‘It’s squeaking and creaking inside me, so beautifully cold it is!’ the snowman said. ‘The wind can really bite some life into one! And that glarer, how she glares!’ it was the sun he was referring to; it was just about to set. ‘I refuse to let her make me blink, I can still hold onto the chunks!’
These were the two large, triangular chunks of roof tile he had for eyes; his mouth was a piece of an old rake, which it why he had teeth.
He had been born to the cries of hurrah from the boys, welcomes by the jingling of bells and cracking of whips from the sleighs. The sun set, the full moon rose, round and large, clear and lovely in the blue sky.
‘There she is again from the other side!’ the snowman said. He thought it was the sun that was showing off again. ‘I have cured her of all that glaring! Now she can hang there and light things up and I can see myself. If only I knew how to go about moving oneself! I would so like to be able to move! If I could, I would now go down and slide on the ice, as I saw the boys do; but I don’t know how to run!’
‘Gone! gone!’ the old chained dog barked; he was somewhat hoarse, had been so ever since he had had been a pet dog and lain by the tile stove. ‘The sun will teach you to run all right! I saw that happened with your predecessor last year and with his too; gone! gone! and you’re all gone in no time!’
‘I fail to understand you, my friend!’ the snowman said; ‘is that thing up there going to teach me how to run?’ He meant the moon; ‘well, she certainly ran a while back, for I stared hard at her and now she’s pussyfooting from a different angle!’
‘You don’t understand a thing!’ the chained dog said, ‘but then you’ve only recently been thrown together! What you’re looking at now is called the moon, what just left was the sun, she will be back in the morning, she’ll teach you to run down into the moat all right. We’ll soon have a change in the weather, I can feel it in my left hind leg, it’s giving me a twinge. We’re in for a change in the weather!’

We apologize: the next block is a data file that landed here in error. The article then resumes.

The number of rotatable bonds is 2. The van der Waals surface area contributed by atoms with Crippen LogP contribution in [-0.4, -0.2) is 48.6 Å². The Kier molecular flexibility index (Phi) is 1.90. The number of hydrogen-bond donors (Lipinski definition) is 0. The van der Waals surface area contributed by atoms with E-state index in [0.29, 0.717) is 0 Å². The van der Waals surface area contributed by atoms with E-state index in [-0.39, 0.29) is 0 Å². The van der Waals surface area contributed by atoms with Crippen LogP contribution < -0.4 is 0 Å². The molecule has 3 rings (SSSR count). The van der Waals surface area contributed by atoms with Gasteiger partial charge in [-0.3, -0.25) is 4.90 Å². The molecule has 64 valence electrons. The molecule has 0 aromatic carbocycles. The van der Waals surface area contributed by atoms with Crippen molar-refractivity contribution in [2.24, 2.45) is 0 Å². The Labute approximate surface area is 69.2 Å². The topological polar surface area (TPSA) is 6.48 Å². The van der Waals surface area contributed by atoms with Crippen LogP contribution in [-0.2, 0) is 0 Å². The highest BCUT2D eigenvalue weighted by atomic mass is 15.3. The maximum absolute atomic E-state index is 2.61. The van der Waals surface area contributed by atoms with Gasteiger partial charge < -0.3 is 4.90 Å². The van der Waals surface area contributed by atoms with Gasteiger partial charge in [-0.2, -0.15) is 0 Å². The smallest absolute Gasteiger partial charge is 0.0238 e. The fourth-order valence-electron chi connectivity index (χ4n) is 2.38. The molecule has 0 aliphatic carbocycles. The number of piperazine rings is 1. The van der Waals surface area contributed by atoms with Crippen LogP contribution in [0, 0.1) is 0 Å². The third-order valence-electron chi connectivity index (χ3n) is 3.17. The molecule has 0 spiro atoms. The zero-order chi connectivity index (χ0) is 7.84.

‘I fail to understand him!’ the snowman said, ‘but I have a sneaky suspicion that what he’s saying is something unpleasant. I suspect that what glared and set and he calls the sun isn’t exactly my friend!’
‘Gone! gone!’ the chained dog barked, turned around three times and lay down in its kennel to sleep.
There really did come a change in the weather. A fog, so thick and dank, settled over the entire area in the early hours; when daybreak came it lifted; the wind was so bitterly cold, the frost took a solid grip, but what a sight it all was when the sun rose. All the trees and bushes were coated with hoar frost; it was like a whole forest of white coral, it was as if all the branches had been smothered with gleaming white flowers. The infinite number of dividing and subdividing branches and twigs that cannot be seen in summer for all the foliage now stood out each and every one; it was lacework and so brilliantly white, as it a white gleam were coming out of every single branch and twig. The weeping birch moved in the wind, there was life in it as in the trees in summer; it was incomparable in its beauty! and when the sun then shone, oh, how everything glittered as if it had been powder with diamond dust and over the layer of snow that covered the earth the large diamonds glistened, or one could also be convinced that an infinite number of tiny lights were burning, even whiter than the white snow.